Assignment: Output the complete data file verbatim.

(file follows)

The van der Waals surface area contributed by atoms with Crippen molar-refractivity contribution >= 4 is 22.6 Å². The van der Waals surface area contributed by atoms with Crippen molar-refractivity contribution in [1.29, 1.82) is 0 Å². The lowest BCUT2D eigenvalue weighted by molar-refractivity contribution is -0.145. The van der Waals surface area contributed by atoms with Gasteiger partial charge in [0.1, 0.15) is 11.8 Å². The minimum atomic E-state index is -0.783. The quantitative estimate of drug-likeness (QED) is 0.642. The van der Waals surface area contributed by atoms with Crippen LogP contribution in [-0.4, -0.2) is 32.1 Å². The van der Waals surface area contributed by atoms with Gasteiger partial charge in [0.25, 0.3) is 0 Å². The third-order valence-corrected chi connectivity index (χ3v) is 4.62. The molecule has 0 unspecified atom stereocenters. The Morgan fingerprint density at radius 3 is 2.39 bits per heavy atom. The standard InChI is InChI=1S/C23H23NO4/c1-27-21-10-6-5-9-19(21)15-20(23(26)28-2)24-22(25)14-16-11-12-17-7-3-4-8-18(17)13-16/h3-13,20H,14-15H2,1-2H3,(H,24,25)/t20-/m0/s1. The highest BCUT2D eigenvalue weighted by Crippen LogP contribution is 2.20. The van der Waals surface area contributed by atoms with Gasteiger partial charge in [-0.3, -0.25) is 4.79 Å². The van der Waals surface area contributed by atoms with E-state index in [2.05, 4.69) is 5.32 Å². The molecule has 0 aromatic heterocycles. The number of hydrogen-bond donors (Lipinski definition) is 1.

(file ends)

The van der Waals surface area contributed by atoms with Crippen molar-refractivity contribution >= 4 is 22.6 Å². The van der Waals surface area contributed by atoms with Crippen molar-refractivity contribution in [1.29, 1.82) is 0 Å². The lowest BCUT2D eigenvalue weighted by molar-refractivity contribution is -0.145. The van der Waals surface area contributed by atoms with Gasteiger partial charge in [0.1, 0.15) is 11.8 Å². The minimum atomic E-state index is -0.783. The quantitative estimate of drug-likeness (QED) is 0.642. The van der Waals surface area contributed by atoms with Crippen LogP contribution in [-0.4, -0.2) is 32.1 Å². The van der Waals surface area contributed by atoms with Gasteiger partial charge in [0.25, 0.3) is 0 Å². The third-order valence-corrected chi connectivity index (χ3v) is 4.62. The molecule has 0 unspecified atom stereocenters. The Morgan fingerprint density at radius 3 is 2.39 bits per heavy atom. The standard InChI is InChI=1S/C23H23NO4/c1-27-21-10-6-5-9-19(21)15-20(23(26)28-2)24-22(25)14-16-11-12-17-7-3-4-8-18(17)13-16/h3-13,20H,14-15H2,1-2H3,(H,24,25)/t20-/m0/s1. The highest BCUT2D eigenvalue weighted by Crippen LogP contribution is 2.20. The van der Waals surface area contributed by atoms with Gasteiger partial charge in [-0.3, -0.25) is 4.79 Å². The van der Waals surface area contributed by atoms with E-state index in [2.05, 4.69) is 5.32 Å². The molecule has 0 aromatic heterocycles. The number of hydrogen-bond donors (Lipinski definition) is 1.